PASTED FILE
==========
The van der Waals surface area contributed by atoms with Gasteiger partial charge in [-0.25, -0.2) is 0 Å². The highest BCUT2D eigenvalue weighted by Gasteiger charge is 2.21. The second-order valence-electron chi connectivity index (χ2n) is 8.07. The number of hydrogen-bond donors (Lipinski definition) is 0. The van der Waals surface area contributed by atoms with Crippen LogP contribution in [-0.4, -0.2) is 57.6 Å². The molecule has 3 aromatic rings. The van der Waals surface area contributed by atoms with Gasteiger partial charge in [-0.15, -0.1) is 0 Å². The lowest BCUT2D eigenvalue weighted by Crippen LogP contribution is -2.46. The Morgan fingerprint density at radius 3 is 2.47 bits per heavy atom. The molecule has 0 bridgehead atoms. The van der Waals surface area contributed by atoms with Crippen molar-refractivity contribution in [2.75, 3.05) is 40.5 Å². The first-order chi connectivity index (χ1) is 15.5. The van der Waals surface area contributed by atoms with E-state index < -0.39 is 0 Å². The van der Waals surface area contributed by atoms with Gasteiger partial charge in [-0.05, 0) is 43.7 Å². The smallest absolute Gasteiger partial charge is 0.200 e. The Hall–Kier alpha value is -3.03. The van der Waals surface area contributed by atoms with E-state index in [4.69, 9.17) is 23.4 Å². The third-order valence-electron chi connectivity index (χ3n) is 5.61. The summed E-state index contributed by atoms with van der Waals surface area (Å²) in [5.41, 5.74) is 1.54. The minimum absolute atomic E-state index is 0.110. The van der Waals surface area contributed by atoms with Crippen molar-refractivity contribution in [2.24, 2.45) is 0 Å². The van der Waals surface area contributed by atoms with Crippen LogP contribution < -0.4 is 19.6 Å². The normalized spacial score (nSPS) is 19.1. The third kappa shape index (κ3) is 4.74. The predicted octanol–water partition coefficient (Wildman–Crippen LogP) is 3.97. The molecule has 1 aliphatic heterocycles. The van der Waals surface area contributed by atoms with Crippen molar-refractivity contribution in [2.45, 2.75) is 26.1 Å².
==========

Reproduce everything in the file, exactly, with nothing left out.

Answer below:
The van der Waals surface area contributed by atoms with Gasteiger partial charge in [-0.25, -0.2) is 0 Å². The highest BCUT2D eigenvalue weighted by Gasteiger charge is 2.21. The second-order valence-electron chi connectivity index (χ2n) is 8.07. The number of hydrogen-bond donors (Lipinski definition) is 0. The van der Waals surface area contributed by atoms with Crippen LogP contribution in [-0.4, -0.2) is 57.6 Å². The molecule has 3 aromatic rings. The van der Waals surface area contributed by atoms with Gasteiger partial charge in [-0.15, -0.1) is 0 Å². The lowest BCUT2D eigenvalue weighted by Crippen LogP contribution is -2.46. The Morgan fingerprint density at radius 3 is 2.47 bits per heavy atom. The molecule has 0 bridgehead atoms. The van der Waals surface area contributed by atoms with Crippen molar-refractivity contribution in [2.75, 3.05) is 40.5 Å². The first-order chi connectivity index (χ1) is 15.5. The van der Waals surface area contributed by atoms with E-state index < -0.39 is 0 Å². The van der Waals surface area contributed by atoms with Gasteiger partial charge in [-0.05, 0) is 43.7 Å². The smallest absolute Gasteiger partial charge is 0.200 e. The Hall–Kier alpha value is -3.03. The van der Waals surface area contributed by atoms with E-state index in [4.69, 9.17) is 23.4 Å². The third-order valence-electron chi connectivity index (χ3n) is 5.61. The summed E-state index contributed by atoms with van der Waals surface area (Å²) in [5.41, 5.74) is 1.54. The minimum absolute atomic E-state index is 0.110. The van der Waals surface area contributed by atoms with Crippen molar-refractivity contribution in [2.24, 2.45) is 0 Å². The van der Waals surface area contributed by atoms with Crippen LogP contribution < -0.4 is 19.6 Å². The normalized spacial score (nSPS) is 19.1. The third kappa shape index (κ3) is 4.74. The predicted octanol–water partition coefficient (Wildman–Crippen LogP) is 3.97. The molecule has 1 aliphatic heterocycles. The van der Waals surface area contributed by atoms with Crippen molar-refractivity contribution in [2.45, 2.75) is 26.1 Å².